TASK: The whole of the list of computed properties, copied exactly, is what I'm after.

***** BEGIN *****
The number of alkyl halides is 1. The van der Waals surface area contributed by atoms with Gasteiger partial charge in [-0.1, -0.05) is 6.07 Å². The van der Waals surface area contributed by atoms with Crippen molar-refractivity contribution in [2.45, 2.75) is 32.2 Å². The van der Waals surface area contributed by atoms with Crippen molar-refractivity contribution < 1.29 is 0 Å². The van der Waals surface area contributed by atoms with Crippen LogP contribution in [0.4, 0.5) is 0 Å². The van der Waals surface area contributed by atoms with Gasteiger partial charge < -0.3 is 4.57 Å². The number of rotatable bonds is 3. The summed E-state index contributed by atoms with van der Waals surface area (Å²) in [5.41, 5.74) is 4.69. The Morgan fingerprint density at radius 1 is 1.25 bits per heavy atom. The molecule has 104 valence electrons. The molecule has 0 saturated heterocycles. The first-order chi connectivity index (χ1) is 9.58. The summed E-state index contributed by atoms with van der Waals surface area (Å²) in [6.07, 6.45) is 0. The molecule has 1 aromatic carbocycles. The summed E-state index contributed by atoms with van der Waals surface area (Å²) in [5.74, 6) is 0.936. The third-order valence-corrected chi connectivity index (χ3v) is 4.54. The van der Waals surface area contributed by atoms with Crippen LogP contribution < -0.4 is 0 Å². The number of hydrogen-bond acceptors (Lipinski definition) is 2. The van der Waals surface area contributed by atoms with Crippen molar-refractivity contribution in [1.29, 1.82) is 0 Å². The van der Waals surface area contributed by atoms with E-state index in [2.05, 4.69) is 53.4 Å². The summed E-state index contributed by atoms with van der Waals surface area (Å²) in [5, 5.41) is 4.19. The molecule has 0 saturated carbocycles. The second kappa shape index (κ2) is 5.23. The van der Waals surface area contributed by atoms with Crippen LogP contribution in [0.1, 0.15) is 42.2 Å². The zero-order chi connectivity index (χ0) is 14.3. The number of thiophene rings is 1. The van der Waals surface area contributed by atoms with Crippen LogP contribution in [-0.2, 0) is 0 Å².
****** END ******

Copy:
The number of alkyl halides is 1. The van der Waals surface area contributed by atoms with Gasteiger partial charge in [-0.1, -0.05) is 6.07 Å². The van der Waals surface area contributed by atoms with Crippen molar-refractivity contribution in [2.45, 2.75) is 32.2 Å². The van der Waals surface area contributed by atoms with Crippen molar-refractivity contribution < 1.29 is 0 Å². The van der Waals surface area contributed by atoms with Crippen LogP contribution in [0.4, 0.5) is 0 Å². The van der Waals surface area contributed by atoms with Gasteiger partial charge < -0.3 is 4.57 Å². The number of rotatable bonds is 3. The summed E-state index contributed by atoms with van der Waals surface area (Å²) in [5.41, 5.74) is 4.69. The Morgan fingerprint density at radius 1 is 1.25 bits per heavy atom. The molecule has 104 valence electrons. The molecule has 0 saturated heterocycles. The first-order chi connectivity index (χ1) is 9.58. The summed E-state index contributed by atoms with van der Waals surface area (Å²) in [6.07, 6.45) is 0. The molecule has 1 aromatic carbocycles. The summed E-state index contributed by atoms with van der Waals surface area (Å²) in [5.74, 6) is 0.936. The third-order valence-corrected chi connectivity index (χ3v) is 4.54. The van der Waals surface area contributed by atoms with Crippen LogP contribution < -0.4 is 0 Å². The number of hydrogen-bond acceptors (Lipinski definition) is 2. The van der Waals surface area contributed by atoms with Crippen molar-refractivity contribution in [1.29, 1.82) is 0 Å². The van der Waals surface area contributed by atoms with E-state index in [2.05, 4.69) is 53.4 Å². The summed E-state index contributed by atoms with van der Waals surface area (Å²) in [5, 5.41) is 4.19. The molecule has 0 saturated carbocycles. The second kappa shape index (κ2) is 5.23. The van der Waals surface area contributed by atoms with Crippen LogP contribution in [0.1, 0.15) is 42.2 Å². The zero-order chi connectivity index (χ0) is 14.3. The number of thiophene rings is 1. The van der Waals surface area contributed by atoms with Crippen LogP contribution in [-0.2, 0) is 0 Å².